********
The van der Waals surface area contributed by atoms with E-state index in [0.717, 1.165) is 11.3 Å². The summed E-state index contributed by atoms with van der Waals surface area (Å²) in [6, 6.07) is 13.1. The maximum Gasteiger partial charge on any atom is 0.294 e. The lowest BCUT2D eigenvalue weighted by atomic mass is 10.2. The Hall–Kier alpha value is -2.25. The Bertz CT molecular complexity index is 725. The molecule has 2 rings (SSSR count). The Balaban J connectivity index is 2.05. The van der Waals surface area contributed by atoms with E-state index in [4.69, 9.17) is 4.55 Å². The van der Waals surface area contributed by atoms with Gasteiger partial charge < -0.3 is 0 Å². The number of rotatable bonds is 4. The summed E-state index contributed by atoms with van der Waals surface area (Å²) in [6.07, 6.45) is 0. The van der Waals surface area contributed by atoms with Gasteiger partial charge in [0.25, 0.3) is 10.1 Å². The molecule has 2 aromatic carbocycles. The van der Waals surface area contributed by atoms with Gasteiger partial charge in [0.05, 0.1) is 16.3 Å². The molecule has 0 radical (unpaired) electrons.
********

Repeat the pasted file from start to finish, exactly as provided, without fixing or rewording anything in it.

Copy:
The van der Waals surface area contributed by atoms with E-state index in [0.717, 1.165) is 11.3 Å². The summed E-state index contributed by atoms with van der Waals surface area (Å²) in [6, 6.07) is 13.1. The maximum Gasteiger partial charge on any atom is 0.294 e. The lowest BCUT2D eigenvalue weighted by atomic mass is 10.2. The Hall–Kier alpha value is -2.25. The Bertz CT molecular complexity index is 725. The molecule has 2 rings (SSSR count). The Balaban J connectivity index is 2.05. The van der Waals surface area contributed by atoms with E-state index in [4.69, 9.17) is 4.55 Å². The van der Waals surface area contributed by atoms with Gasteiger partial charge < -0.3 is 0 Å². The number of rotatable bonds is 4. The summed E-state index contributed by atoms with van der Waals surface area (Å²) in [6.07, 6.45) is 0. The van der Waals surface area contributed by atoms with Gasteiger partial charge in [0.25, 0.3) is 10.1 Å². The molecule has 2 aromatic carbocycles. The van der Waals surface area contributed by atoms with Gasteiger partial charge in [0.05, 0.1) is 16.3 Å². The molecule has 0 radical (unpaired) electrons.